It also plans to try to sign up 200,000 low-income families within four years, offering high-speed Internet service for $14.99 a month. The program would be tailored to families with students who qualify for the federally subsidized free lunch program as well as seniors who receive supplemental Social Security checks.
Charter also has pledged to spend $10 million over four years to work with community groups to promote broadband adoption, including training classes such as the one that Escobar has been taking. Demand is high. More than 350 people are on a waiting list for the morning computer classes at the Bell Technology Center, and only 22 spaces available.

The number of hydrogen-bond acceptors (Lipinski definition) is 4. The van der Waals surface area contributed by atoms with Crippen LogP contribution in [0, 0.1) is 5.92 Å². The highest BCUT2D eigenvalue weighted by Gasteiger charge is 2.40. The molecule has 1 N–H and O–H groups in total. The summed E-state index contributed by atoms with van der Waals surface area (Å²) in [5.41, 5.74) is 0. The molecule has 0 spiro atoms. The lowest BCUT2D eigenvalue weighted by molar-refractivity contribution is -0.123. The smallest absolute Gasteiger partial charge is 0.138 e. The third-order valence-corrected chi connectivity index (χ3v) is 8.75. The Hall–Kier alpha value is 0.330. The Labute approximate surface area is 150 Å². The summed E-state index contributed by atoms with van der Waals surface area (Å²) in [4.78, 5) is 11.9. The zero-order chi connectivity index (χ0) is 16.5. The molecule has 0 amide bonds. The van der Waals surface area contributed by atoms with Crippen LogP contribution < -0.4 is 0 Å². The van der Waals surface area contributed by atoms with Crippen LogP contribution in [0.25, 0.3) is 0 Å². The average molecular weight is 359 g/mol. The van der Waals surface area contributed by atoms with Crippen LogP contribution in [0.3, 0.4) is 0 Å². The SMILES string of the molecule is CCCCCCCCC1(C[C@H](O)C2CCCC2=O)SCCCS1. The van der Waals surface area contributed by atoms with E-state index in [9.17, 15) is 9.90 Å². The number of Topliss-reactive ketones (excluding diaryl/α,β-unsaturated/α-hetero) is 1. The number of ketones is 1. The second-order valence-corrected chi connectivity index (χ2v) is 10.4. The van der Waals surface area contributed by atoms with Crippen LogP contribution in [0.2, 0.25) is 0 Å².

Critics, however, say the low-cost Internet plan doesn’t go far enough.
“This program is only scratching the surface,” said Larry Ortega, who runs One Million New Internet Users, which conducts Internet training programs for parents. “It seems like companies look at this as being a welfare program, and they don’t see the economic impact of signing up more customers for their Internet service. There is a lack of leadership and a lack of delivery.”
Charter, which until now has not offered a low-cost option, defended its proposed $14.99 plan, citing its high speed.
“Our program is the most inclusive low-cost Internet plan out there, and we are very proud of it,” said Alex Dudley, Charter’s spokesman.